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Tuesday, February 28, 2017 4:00 pm - 5:30 pm EST (GMT -05:00)

Phil Monture: Global Solutions for the Six Nations of the Grand River

map of the Haldimand tractThe Waterloo Aboriginal Education Centre and the Faculty of Arts are pleased to announce a new Indigenous Speakers Series highlighting the voices of Indigenous artists, writers, activists, and leaders from across Turtle Island.

The University of Waterloo's Community Relations invites everyone to a public lecture and panel on the impacts of the U.S. Presidential Administration, particularly the social, cultural, and economic consequences of politics.

Wednesday, March 15, 2017 5:00 pm - 6:30 pm EDT (GMT -04:00)

Homa Hoodfar on Politics and the Right to Critical Thinking: My Time in Evin Prison

Join the Department of Anthropology for the 2017 Silver Medal Award Guest Lecture. Professor Homa Hoodfar will speak about academic freedom based on her experience in Evin Prison, where she was imprisoned while on a personal and research visit to Iran in 2016.

Tuesday, March 21, 2017 7:00 pm - 9:00 pm EDT (GMT -04:00)

International Day for the Elimination of Racism: Prof. Jim Walker on Rocky Jones

Waterloo Region Congress of Black Women invite the community to an evening with Professor Jim Walker, acclaimed author Lawrence Hill, and Wilfrid Laurier University Professor Carol Duncan to mark International Day for the Elimination of Racial Discrimination with a discussion of Prof. Walker's book, Burnley "Rocky" Jones: Revolutionary, and human rights and race relations in Canada.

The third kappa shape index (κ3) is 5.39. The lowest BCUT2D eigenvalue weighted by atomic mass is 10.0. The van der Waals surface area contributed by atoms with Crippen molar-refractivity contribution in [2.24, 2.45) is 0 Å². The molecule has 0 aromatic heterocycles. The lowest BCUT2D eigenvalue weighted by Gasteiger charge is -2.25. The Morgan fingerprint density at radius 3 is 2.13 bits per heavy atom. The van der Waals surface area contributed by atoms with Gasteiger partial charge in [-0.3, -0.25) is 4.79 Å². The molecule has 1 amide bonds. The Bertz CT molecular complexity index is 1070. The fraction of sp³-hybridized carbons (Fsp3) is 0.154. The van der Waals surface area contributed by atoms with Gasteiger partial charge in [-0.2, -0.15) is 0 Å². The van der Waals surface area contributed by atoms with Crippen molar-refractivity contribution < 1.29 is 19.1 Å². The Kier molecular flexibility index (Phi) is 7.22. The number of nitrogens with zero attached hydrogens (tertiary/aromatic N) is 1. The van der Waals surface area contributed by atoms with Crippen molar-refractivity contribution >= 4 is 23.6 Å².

Wednesday, March 29, 2017 4:00 pm - 6:00 pm EDT (GMT -04:00)

Idle No More founder on Nationhood Interrupted: Revitalizing nêhiyaw Legal Systems

The Indigenous Speaker Series presents Sylvia McAdam (Saysewahum) citizen of the nêhiyaw Nation and co-founder of the Idle No More movement. She is a recipient of numerous awards and remains active in the global grassroots Indigenous-led resistance.

Friday, March 31, 2017 7:00 pm - 7:00 pm EDT (GMT -04:00)

Conflicts and agreements: Canada’s foundations and their consequences

P. Whitney Lackenbauer will moderate a discussion between fellow historians Patrice Dutil, Daniel Heidt, Marcel Martel, Robert Wardhaugh and political scientist Jacqueline Krikorian, around the major political agreements, battles and conflicting visions that surrounded each province’s entry into Confederation between 1865 and 1949.

Along the way, they will discuss the success and failure of these many visions, describe how they shaped present-day politics, and evaluate whether - and how - we should celebrate Canada’s 150th anniversary.

Residential schoolReleased just over 1 year ago, the 7-volume report as well as the Calls to Action of Canada’s Truth and Reconciliation Commission in many ways focused on language.  In this talk, Dr. Jane Griffith will share her research on English language instruction in Indian residential schools, revealing attempts at linguicide--what Andrea Bear Nicholas defines as killing a language, not (necessarily) the speaker.  Dr.